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Diagnosis and Treatment |

Cardiovascular Problems in Pregnant Women with the Marfan Syndrome

Uri Elkayam; Enrique Ostrzega; Avraham Shotan; and Anilkumar Mehra
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From the University of Southern California School of Medicine, Los Angeles, California. Requests for Reprints: Uri Elkayam, MD, University of Southern California School of Medicine, Division of Cardiology, 2025 Zonal Avenue, Room 7621, Los Angeles, CA 90033.

Copyright ©2004 by the American College of Physicians

Ann Intern Med. 1995;123(2):117-122. doi:10.7326/0003-4819-123-2-199507150-00007
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Purpose: To review the available information on the diagnostic, prognostic, and therapeutic aspects of cardiac complications in women with the Marfan syndrome during the peripartum period and to develop guidelines for the approach to these patients on the basis of this information.

Data Sources: A MEDLINE search and a manual search of bibliographies from reviewed articles.

Study Selection and Data Extraction: Articles that reported on pregnancy in patients with the Marfan syndrome or that discussed potentially relevant aspects of the syndrome.

Results: Pregnancy in the Marfan syndrome is associated with two primary problems: potential catastrophic aortic dissection and the risk for having a child with the syndrome. The risk for peripartum aortic dissection is especially high in women in whom aortic root dilatation is diagnosed before pregnancy. Gestation seems to be safer in women without preexisting cardiovascular disease; however, an event-free pregnancy cannot be guaranteed. The Marfan syndrome is inherited in an autosomal dominant manner, and the fetus has a 50% risk for inheriting the mutant gene.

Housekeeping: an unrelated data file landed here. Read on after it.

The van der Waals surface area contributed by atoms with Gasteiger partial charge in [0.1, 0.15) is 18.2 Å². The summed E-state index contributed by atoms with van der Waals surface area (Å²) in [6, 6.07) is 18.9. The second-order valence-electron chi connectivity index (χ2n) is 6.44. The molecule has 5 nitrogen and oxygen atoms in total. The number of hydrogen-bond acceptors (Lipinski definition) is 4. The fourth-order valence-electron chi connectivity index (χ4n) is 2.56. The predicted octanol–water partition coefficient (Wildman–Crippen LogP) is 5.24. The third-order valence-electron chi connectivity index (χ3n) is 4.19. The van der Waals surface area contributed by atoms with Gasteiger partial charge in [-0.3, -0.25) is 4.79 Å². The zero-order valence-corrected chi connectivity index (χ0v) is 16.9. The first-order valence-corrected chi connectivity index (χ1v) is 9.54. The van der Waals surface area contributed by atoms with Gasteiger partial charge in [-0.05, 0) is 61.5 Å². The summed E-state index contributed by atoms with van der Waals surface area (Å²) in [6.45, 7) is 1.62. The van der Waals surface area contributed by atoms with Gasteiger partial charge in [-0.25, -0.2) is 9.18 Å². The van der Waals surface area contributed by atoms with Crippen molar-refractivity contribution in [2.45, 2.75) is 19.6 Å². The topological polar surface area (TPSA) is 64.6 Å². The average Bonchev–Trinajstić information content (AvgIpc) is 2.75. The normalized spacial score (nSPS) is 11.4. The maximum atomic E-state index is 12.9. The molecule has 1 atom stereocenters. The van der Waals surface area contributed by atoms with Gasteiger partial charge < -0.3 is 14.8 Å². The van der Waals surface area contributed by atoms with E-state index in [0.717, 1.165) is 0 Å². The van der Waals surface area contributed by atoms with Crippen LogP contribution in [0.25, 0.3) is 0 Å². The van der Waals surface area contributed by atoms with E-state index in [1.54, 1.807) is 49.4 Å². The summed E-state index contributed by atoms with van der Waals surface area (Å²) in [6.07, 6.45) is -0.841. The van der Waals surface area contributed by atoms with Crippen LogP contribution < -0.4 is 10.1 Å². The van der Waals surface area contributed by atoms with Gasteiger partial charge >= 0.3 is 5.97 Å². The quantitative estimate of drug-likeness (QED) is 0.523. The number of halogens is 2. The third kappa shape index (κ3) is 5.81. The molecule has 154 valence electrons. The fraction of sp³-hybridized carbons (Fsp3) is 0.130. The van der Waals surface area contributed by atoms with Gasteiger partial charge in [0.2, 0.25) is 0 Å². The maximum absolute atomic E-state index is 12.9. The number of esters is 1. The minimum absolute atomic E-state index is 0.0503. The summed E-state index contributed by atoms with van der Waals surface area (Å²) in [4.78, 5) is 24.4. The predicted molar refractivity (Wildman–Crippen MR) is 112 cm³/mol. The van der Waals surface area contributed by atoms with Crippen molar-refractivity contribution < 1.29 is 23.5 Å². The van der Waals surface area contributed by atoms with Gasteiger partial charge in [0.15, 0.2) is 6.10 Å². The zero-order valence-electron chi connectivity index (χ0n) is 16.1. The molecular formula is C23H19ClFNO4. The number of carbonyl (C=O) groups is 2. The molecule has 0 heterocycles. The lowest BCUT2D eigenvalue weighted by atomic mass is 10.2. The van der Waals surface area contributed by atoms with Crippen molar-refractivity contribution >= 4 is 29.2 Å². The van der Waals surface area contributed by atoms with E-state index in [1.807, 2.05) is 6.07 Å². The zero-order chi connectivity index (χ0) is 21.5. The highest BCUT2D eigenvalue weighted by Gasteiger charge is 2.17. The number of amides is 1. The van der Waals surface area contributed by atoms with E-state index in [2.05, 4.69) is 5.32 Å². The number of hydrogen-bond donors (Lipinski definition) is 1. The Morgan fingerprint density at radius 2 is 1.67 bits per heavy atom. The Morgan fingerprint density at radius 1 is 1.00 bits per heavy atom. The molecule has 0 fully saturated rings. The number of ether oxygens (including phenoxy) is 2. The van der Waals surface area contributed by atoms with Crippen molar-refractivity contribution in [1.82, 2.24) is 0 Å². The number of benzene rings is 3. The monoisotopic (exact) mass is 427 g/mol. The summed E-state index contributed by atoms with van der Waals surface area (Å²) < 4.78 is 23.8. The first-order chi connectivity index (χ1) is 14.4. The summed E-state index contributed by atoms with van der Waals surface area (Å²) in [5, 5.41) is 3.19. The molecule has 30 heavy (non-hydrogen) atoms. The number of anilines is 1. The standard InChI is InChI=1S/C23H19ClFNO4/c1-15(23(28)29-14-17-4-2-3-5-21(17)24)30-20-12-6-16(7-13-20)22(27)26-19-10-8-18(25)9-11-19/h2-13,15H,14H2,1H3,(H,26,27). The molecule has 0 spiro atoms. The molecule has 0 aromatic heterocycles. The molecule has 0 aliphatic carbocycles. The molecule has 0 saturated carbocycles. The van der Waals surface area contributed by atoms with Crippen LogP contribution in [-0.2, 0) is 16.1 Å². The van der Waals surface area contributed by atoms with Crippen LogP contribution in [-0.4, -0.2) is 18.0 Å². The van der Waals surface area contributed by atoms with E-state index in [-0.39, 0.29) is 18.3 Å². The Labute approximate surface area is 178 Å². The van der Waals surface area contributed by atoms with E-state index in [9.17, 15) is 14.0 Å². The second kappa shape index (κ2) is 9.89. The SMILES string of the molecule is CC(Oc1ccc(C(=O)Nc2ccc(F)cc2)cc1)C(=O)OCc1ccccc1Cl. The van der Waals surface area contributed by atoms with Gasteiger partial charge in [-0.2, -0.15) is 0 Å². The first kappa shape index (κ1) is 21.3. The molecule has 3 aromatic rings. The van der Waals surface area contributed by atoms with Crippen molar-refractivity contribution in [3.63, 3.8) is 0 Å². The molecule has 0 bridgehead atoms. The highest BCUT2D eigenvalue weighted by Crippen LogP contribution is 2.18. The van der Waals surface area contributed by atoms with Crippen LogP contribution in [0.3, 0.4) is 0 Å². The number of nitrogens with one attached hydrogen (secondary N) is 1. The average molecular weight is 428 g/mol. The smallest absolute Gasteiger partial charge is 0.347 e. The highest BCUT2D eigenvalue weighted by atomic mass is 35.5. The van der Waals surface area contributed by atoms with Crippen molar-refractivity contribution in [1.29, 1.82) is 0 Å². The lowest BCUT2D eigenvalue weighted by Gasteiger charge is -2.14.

Conclusions: Women with the syndrome should be counseled before conception about the risks of pregnancy to both mother and fetus. Because preconceptual dilatation of the ascending aorta seems to be an important predictor for aortic dissection, it should be excluded before pregnancy. Transesophageal echocardiography seems to be preferable for noninvasive assessment of aortic dilatation before and during pregnancy. Prophylactic use of β-blockers may be useful in preventing aortic dilatation. Surgery should be considered during gestation in patients with progressive aortic dilatation when or before the aortic root reaches 5.5 cm. Because of the potential risk of ionizing radiation to the fetus, noninvasive methods such as transesophageal echocardiography and magnetic resonance imaging are preferred to contrast aortography for the diagnosis of aortic dissection during pregnancy. Vaginal delivery can be done in patients with the Marfan syndrome who do not have cardiovascular system abnormalities. In patients with aortic dilatation, aortic dissection, or other important cardiac abnormalities, cesarean section should be the preferred method of delivery.





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